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Why I never left the Bulls (even after Jordan, Pippen and Jackson did)

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Why I never left the Bulls photo

Few things in Chicago these days are trendier than proclaiming, “I love the Blackhawks!” It doesn’t matter how much one knows about the game of hockey, either. Many Chicago sports fans who only think a Blue Line is how you get to O’Hare from the Loop in a mere three hours – and sometimes with a fun-filled underground fire! –  have jumped on the Blackhawks bandwagon. I’m a lifelong Chicago sports fan who must have missed the “you must love the Blackhawks” memo. Because while everyone else is pretending to know what the term “original six” means, or making comments like, “you know, that Jonathan Towes can really…um…skate!” my wintertime sports devotion remains where it’s always been. I’m a proud Chicago Bulls fan.

I’m lucky enough to have grown up with Michael Jordan. No, not playing college hoops at North Carolina. I can barely dribble, and own a jump shot that can most accurately be described as “challenged.” I was actually once asked to never again play basketball in my fraternity. (True story.) But Jordan’s rise coincided with a great time for me to be a sports fan. He became legendary when I was in middle school, and the Bulls won their six titles when I was in high school through just after I’d finished college. I must have watched three quarters of every Bulls game during those years. The memories of those titles, and the names of the players who helped bring the team such success remain indelible a stunning eleven years after the won their last championship. B.J. Armstrong, Horace Grant, John Paxson, Steve Kerr, Toni Kukoc, Ron Harper… The list goes on and on.

But for me, the list doesn’t end there. I never left the team, no matter how bad they were for the better part of a decade. Names like Dalibor Bagaric, Marcus Fizer, Ron Mercer, and Fred Hoiberg are also burned into my sports memory.  Never heard of these guys? Makes sense; because they were all BRUTAL. And perhaps you didn’t stick with the team once Pippen & Jackson left, and they became endlessly down and out.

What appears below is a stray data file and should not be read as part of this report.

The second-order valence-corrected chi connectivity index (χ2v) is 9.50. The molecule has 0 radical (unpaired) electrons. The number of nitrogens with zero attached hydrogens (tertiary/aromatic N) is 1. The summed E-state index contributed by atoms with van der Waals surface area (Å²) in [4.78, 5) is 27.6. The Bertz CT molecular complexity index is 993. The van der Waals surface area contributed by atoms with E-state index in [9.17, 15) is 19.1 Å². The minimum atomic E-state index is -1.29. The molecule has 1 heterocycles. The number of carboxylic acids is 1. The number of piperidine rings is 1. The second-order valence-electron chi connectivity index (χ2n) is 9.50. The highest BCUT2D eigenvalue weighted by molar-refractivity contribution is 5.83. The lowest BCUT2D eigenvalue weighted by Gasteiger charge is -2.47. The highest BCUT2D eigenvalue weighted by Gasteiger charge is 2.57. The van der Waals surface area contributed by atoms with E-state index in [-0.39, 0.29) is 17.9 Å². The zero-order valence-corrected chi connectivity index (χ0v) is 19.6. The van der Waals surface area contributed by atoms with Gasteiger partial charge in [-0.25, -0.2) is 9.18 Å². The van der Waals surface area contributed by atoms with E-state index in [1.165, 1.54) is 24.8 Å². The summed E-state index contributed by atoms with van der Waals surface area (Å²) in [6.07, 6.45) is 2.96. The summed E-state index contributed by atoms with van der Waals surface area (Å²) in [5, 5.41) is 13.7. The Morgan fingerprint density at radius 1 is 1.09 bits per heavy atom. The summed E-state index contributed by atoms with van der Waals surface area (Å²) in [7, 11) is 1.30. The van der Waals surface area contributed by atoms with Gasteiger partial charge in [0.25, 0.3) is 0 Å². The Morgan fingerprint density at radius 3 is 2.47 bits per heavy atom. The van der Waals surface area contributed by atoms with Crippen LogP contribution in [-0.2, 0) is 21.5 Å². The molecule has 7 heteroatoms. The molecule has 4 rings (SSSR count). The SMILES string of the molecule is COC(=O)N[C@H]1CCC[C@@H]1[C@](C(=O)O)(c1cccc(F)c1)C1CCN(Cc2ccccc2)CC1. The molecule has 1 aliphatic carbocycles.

Well, I did. Year after year. How many current Blackhawks fans can say that? Most alleged Blackhawks fans couldn’t name one player after the Belfour/Roenick/Chelios trio went their separate ways.  I don’t necessarily blame them for this, either. The Blackhawks were so off the radar in this town that a minor league team began outdrawing them on game nights. That’s a lot like your Sport and Social league softball team outdrawing the White Sox on a beautiful summer night. (On second thought, that’s probably happened. A lot. Usually when the Royals are in town.)

Over the last few years, while the Blackhawks were playing to a small fan base of angry season ticket holders and teenagers from Schaumburg who showed up a night too early for the Taylor Swift concert, the Bulls have been on the rise. Last year’s Bulls/Celtics playoff series, which the Bulls lost in seven games, is already mentioned as one of the most exciting playoff series of all time. (Seven overtimes in one series will do that.) And last year’s number one pick, a Chicago kid named Derrick Rose, has the potential to go down in Bulls history as the best player not named Michael Jordan. (This is not to be confused with former Bull Jalen Rose, who will go down in history as having made more money while a freshman at Michigan than he ever did in the NBA.)

I don’t mean to come across as anti-Blackhawks, which nowadays is held in a similar regard as working for ACORN. I support our city’s NHL franchise. I watched the Winter Classic at Wrigley Field last January, am thrilled they’re back on local television for the first time since the Kennedy/Nixon debates, and wanted to see them crush the Red Wings last spring as much as any good Chicago sports fan who loves watching all Detroit teams get their butts kicked. But I’m hopeful that, as another NBA season begins, all of this strange, overdone Blackhawks fever will subside just enough for Chicago fans to realize there’s another team who shares the United Center, and has actually won something in our lifetime, that shouldn’t be forgotten about. There’s no reason why Blackhawks fans and Bulls fans need be mutually exclusive. Tell you what: I’ll listen to you tell me why Patrick Kane is “so incredibly awesome,” but you have to put up with me comparing Joakim Noah to a young Dennis Rodman; and at least feign interest in the conversation. I know it might be hard to do, but it’s the least someone who’s been a hard-core Blackhawks superfan – for, what – a year and half? – can do.

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